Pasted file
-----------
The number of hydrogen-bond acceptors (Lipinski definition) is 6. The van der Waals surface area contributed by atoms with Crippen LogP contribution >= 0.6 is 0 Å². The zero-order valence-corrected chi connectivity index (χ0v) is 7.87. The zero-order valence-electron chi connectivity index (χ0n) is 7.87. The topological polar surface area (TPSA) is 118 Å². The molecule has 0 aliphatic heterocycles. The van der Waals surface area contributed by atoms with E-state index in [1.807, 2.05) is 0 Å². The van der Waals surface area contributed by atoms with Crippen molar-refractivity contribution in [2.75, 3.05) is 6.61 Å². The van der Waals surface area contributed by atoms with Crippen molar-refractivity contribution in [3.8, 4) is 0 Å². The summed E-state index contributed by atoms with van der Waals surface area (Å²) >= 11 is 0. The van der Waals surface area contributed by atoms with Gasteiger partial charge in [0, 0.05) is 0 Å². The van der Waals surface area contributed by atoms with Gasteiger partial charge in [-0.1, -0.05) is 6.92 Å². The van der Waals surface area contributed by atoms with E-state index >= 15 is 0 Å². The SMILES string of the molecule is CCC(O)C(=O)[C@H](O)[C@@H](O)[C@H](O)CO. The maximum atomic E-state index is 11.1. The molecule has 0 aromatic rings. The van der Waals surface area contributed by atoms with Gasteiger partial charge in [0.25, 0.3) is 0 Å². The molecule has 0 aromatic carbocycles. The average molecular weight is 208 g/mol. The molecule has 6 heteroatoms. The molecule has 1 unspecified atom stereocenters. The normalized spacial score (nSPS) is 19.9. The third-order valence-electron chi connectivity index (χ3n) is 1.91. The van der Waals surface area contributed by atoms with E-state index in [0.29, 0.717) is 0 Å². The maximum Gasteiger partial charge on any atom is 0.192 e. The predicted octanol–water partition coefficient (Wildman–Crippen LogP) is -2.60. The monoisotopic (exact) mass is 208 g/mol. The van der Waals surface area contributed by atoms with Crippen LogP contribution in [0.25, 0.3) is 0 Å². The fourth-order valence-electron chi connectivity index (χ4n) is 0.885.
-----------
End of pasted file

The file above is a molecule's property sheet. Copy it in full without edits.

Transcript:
The number of hydrogen-bond acceptors (Lipinski definition) is 6. The van der Waals surface area contributed by atoms with Crippen LogP contribution >= 0.6 is 0 Å². The zero-order valence-corrected chi connectivity index (χ0v) is 7.87. The zero-order valence-electron chi connectivity index (χ0n) is 7.87. The topological polar surface area (TPSA) is 118 Å². The molecule has 0 aliphatic heterocycles. The van der Waals surface area contributed by atoms with E-state index in [1.807, 2.05) is 0 Å². The van der Waals surface area contributed by atoms with Crippen molar-refractivity contribution in [2.75, 3.05) is 6.61 Å². The van der Waals surface area contributed by atoms with Crippen molar-refractivity contribution in [3.8, 4) is 0 Å². The summed E-state index contributed by atoms with van der Waals surface area (Å²) >= 11 is 0. The van der Waals surface area contributed by atoms with Gasteiger partial charge in [0, 0.05) is 0 Å². The van der Waals surface area contributed by atoms with Gasteiger partial charge in [-0.1, -0.05) is 6.92 Å². The van der Waals surface area contributed by atoms with E-state index >= 15 is 0 Å². The SMILES string of the molecule is CCC(O)C(=O)[C@H](O)[C@@H](O)[C@H](O)CO. The maximum atomic E-state index is 11.1. The molecule has 0 aromatic rings. The van der Waals surface area contributed by atoms with Gasteiger partial charge in [0.25, 0.3) is 0 Å². The molecule has 0 aromatic carbocycles. The average molecular weight is 208 g/mol. The molecule has 6 heteroatoms. The molecule has 1 unspecified atom stereocenters. The normalized spacial score (nSPS) is 19.9. The third-order valence-electron chi connectivity index (χ3n) is 1.91. The van der Waals surface area contributed by atoms with E-state index in [0.29, 0.717) is 0 Å². The maximum Gasteiger partial charge on any atom is 0.192 e. The predicted octanol–water partition coefficient (Wildman–Crippen LogP) is -2.60. The monoisotopic (exact) mass is 208 g/mol. The van der Waals surface area contributed by atoms with Crippen LogP contribution in [0.25, 0.3) is 0 Å². The fourth-order valence-electron chi connectivity index (χ4n) is 0.885.